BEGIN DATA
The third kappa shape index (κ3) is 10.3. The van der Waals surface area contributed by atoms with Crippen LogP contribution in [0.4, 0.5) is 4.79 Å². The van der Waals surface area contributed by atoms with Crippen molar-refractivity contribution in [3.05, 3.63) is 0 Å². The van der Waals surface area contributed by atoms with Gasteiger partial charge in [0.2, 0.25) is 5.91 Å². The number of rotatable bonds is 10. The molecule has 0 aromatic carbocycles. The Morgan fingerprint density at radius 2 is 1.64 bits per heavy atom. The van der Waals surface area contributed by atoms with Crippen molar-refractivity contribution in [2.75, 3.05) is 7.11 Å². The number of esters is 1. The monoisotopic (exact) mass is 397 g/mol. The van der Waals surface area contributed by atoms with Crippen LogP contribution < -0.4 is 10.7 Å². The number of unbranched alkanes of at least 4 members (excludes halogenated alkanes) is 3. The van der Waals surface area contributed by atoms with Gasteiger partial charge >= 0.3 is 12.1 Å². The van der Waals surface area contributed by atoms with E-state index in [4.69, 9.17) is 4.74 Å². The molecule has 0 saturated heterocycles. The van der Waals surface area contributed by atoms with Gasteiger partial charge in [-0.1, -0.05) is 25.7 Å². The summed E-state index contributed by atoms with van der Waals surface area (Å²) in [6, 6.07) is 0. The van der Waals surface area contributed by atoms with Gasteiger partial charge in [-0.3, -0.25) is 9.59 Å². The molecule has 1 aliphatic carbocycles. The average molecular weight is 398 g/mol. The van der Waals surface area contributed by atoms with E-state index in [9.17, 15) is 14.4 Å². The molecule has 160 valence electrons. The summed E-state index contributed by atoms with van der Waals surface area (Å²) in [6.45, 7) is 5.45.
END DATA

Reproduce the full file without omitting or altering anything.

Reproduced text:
The third kappa shape index (κ3) is 10.3. The van der Waals surface area contributed by atoms with Crippen LogP contribution in [0.4, 0.5) is 4.79 Å². The van der Waals surface area contributed by atoms with Crippen molar-refractivity contribution in [3.05, 3.63) is 0 Å². The van der Waals surface area contributed by atoms with Gasteiger partial charge in [0.2, 0.25) is 5.91 Å². The number of rotatable bonds is 10. The molecule has 0 aromatic carbocycles. The Morgan fingerprint density at radius 2 is 1.64 bits per heavy atom. The van der Waals surface area contributed by atoms with Crippen molar-refractivity contribution in [2.75, 3.05) is 7.11 Å². The number of esters is 1. The monoisotopic (exact) mass is 397 g/mol. The van der Waals surface area contributed by atoms with Crippen LogP contribution < -0.4 is 10.7 Å². The number of unbranched alkanes of at least 4 members (excludes halogenated alkanes) is 3. The van der Waals surface area contributed by atoms with Gasteiger partial charge >= 0.3 is 12.1 Å². The van der Waals surface area contributed by atoms with E-state index in [4.69, 9.17) is 4.74 Å². The molecule has 0 saturated heterocycles. The van der Waals surface area contributed by atoms with Gasteiger partial charge in [-0.1, -0.05) is 25.7 Å². The summed E-state index contributed by atoms with van der Waals surface area (Å²) in [6, 6.07) is 0. The van der Waals surface area contributed by atoms with Gasteiger partial charge in [-0.3, -0.25) is 9.59 Å². The molecule has 1 aliphatic carbocycles. The average molecular weight is 398 g/mol. The van der Waals surface area contributed by atoms with E-state index in [9.17, 15) is 14.4 Å². The molecule has 160 valence electrons. The summed E-state index contributed by atoms with van der Waals surface area (Å²) in [6.45, 7) is 5.45.